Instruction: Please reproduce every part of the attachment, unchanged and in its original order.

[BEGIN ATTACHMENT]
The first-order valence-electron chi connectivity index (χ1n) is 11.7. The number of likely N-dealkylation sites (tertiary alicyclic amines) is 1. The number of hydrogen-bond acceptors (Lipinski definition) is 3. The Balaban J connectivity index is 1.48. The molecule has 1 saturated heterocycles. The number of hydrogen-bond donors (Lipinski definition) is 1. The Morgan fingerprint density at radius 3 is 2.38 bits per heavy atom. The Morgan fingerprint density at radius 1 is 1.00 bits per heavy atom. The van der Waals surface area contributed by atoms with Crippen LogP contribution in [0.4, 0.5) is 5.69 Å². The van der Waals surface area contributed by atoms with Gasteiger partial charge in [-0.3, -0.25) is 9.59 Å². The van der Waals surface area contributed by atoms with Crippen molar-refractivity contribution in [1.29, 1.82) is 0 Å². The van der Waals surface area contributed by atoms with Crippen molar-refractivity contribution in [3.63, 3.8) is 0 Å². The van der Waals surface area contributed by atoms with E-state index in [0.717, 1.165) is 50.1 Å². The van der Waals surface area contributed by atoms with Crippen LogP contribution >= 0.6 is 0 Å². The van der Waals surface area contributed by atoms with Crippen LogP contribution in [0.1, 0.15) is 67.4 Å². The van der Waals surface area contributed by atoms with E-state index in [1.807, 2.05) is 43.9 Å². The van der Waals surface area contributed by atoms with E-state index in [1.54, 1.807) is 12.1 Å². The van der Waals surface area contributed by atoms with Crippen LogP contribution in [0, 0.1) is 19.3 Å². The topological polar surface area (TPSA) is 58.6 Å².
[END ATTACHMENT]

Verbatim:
The first-order valence-electron chi connectivity index (χ1n) is 11.7. The number of likely N-dealkylation sites (tertiary alicyclic amines) is 1. The number of hydrogen-bond acceptors (Lipinski definition) is 3. The Balaban J connectivity index is 1.48. The molecule has 1 saturated heterocycles. The number of hydrogen-bond donors (Lipinski definition) is 1. The Morgan fingerprint density at radius 3 is 2.38 bits per heavy atom. The Morgan fingerprint density at radius 1 is 1.00 bits per heavy atom. The van der Waals surface area contributed by atoms with Crippen LogP contribution in [0.4, 0.5) is 5.69 Å². The van der Waals surface area contributed by atoms with Gasteiger partial charge in [-0.3, -0.25) is 9.59 Å². The van der Waals surface area contributed by atoms with Crippen molar-refractivity contribution in [1.29, 1.82) is 0 Å². The van der Waals surface area contributed by atoms with Crippen molar-refractivity contribution in [3.63, 3.8) is 0 Å². The van der Waals surface area contributed by atoms with E-state index in [0.717, 1.165) is 50.1 Å². The van der Waals surface area contributed by atoms with Crippen LogP contribution >= 0.6 is 0 Å². The van der Waals surface area contributed by atoms with Crippen LogP contribution in [0.1, 0.15) is 67.4 Å². The van der Waals surface area contributed by atoms with E-state index in [1.807, 2.05) is 43.9 Å². The van der Waals surface area contributed by atoms with E-state index in [1.54, 1.807) is 12.1 Å². The van der Waals surface area contributed by atoms with Crippen LogP contribution in [0, 0.1) is 19.3 Å². The topological polar surface area (TPSA) is 58.6 Å².